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July 2021

Tuesday, 27 July 2021 00:00

How and Where Plantar Warts Occur

When the outer layer of skin on the sole of the feet comes in contact with the human papilloma virus, thickened growths called plantar warts can develop. The virus—which can lurk in public showers, pools, and locker rooms—enters through tiny breaks in the skin on the bottom of feet. These flat, rough masses sometimes have tiny black “dots” in the center, which are actually tiny blood vessels. They can be uncomfortable at times—especially if they occur on weight-bearing areas of the feet and toes. While verrucas can often heal on their own, they can be stubborn, and you may want to see a podiatrist to help get rid of them.

  

Plantar warts can be very uncomfortable. If you need your feet checked, contact Dr. Steven Schwartz from Pennsylvania. Our doctor will assist you with all of your foot and ankle needs.

About Plantar Warts

Plantar warts are the result of HPV, or human papillomavirus, getting into open wounds on the feet. They are mostly found on the heels or balls of the feet.

While plantar warts are generally harmless, those experiencing excessive pain or those suffering from diabetes or a compromised immune system require immediate medical care. Plantar warts are easily diagnosed, usually through scraping off a bit of rough skin or by getting a biopsy.

Symptoms

  • Lesions on the bottom of your feet, usually rough and grainy
  • Hard or thick callused spots
  • Wart seeds, which are small clotted blood vessels that look like little black spots
  • Pain, discomfort, or tenderness of your feet when walking or standing

Treatment

  • Freezing
  • Electric tool removal
  • Laser Treatment
  • Topical Creams (prescription only)
  • Over-the-counter medications

To help prevent developing plantar warts, avoid walking barefoot over abrasive surfaces that can cause cuts or wounds for HPV to get into. Avoiding direct contact with other warts, as well as not picking or rubbing existing warts, can help prevent the further spread of plantar warts. However, if you think you have developed plantar warts, speak to your podiatrist. He or she can diagnose the warts on your feet and recommend the appropriate treatment options.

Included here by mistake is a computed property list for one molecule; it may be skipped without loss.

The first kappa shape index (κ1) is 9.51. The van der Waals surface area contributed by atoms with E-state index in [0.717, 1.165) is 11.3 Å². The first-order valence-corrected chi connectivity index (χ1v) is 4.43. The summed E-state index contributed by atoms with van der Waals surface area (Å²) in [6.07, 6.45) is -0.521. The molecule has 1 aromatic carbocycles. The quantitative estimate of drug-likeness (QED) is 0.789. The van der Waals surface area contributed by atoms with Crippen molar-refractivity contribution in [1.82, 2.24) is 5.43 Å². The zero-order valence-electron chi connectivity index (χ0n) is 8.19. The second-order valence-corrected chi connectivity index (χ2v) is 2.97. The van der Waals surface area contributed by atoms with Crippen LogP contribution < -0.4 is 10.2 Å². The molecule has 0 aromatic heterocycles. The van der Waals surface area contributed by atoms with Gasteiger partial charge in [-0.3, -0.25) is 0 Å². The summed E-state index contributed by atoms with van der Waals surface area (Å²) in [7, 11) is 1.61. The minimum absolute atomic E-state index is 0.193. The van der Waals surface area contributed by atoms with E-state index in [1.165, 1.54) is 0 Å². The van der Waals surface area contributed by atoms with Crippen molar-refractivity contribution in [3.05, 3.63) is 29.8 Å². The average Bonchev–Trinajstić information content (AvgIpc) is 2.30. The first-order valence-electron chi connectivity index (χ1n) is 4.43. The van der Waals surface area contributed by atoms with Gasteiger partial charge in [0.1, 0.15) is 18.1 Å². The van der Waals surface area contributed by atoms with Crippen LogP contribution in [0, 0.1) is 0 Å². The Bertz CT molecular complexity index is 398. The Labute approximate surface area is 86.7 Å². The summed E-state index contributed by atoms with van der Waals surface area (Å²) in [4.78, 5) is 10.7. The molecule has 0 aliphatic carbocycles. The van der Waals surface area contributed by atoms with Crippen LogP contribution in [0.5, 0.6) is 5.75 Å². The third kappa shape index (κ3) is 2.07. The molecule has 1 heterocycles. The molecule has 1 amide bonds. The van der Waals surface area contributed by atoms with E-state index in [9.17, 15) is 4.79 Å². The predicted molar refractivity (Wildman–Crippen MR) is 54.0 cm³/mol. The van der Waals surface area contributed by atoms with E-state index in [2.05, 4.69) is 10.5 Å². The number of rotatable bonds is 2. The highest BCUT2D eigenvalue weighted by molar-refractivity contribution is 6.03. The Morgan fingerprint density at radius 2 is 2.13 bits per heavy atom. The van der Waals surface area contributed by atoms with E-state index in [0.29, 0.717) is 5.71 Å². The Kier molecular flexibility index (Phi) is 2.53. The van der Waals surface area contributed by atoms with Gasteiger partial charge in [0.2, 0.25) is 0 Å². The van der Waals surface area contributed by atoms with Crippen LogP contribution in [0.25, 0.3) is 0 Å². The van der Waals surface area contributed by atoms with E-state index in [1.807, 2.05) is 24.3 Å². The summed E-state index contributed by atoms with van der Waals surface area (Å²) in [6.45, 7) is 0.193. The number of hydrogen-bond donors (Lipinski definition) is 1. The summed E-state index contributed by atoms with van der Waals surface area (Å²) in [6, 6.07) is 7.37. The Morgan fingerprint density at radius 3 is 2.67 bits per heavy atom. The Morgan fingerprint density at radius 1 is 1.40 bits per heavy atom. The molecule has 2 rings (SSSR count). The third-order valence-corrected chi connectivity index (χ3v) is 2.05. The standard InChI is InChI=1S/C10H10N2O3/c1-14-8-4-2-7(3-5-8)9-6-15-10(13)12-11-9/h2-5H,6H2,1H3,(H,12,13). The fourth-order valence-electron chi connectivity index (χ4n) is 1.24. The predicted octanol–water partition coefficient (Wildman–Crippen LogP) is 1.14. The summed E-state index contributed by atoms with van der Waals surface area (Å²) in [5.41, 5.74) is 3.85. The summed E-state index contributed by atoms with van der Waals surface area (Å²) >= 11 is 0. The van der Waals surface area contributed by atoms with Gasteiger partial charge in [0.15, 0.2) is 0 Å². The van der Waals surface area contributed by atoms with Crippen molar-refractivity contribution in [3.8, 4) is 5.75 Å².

If you have any questions please feel free to contact our offices located in Chambersburg, Waynesboro, and Mcconnellsburg, PA . We offer the newest diagnostic and treatment technologies for all your foot and ankle needs.

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Published in Blog
Tuesday, 20 July 2021 00:00

Are Cracked Heels Dangerous?

Cracked heels are also be known as heel fissures. They are usually caused by excessively dry skin. While cracked heels are often a purely cosmetic problem, they can become quite painful if the cracks are deep. In rare cases, the cracks may be deep and severely painful, can bleed, and can raise the risk of an infection. But even small cracks on the heels can allow tiny fungi or viruses to get in and infect the skin of the feet, causing athlete’s foot or plantar warts to develop. If you have cracked heels, home treatment methods, such as soaking the feet in warm water, exfoliating the heels with a pumice stone, and applying a thick moisturizer, can be a great help. However, if your cracked heels are deep, painful, or showing signs of infection, or if you have diabetes, it is suggested that you see a podiatrist for treatment. 

If the skin on your feet starts to crack, you may want to see a podiatrist to find treatment. If you have any concerns, contact Dr. Steven Schwartz from Pennsylvania. Our doctor can provide the care you need to keep you pain-free and on your feet.

Cracked Heels

It is important to moisturize your cracked heels in order to prevent pain, bleeding, and infection. The reason cracked heels form is because the skin on the foot is too dry to support the immense pressure placed on them. When the foot expands, the dry skin on the foot begins to split.

Ways to Help Heal Them

  • Invest in a good foot cream
  • Try Using Petroleum Jelly
  • Ease up on Soaps
  • Drink Plenty of Water

Ways to Prevent Cracked Heels

  • Moisturize After Showering
  • Skip a Shower
  • Keep Shower Water Lukewarm
  • Don’t Scrub Your Feet

If you are unsure how to proceed in treating cracked heels, seek guidance from a podiatrist. Your doctor will help you with any questions or information you may need.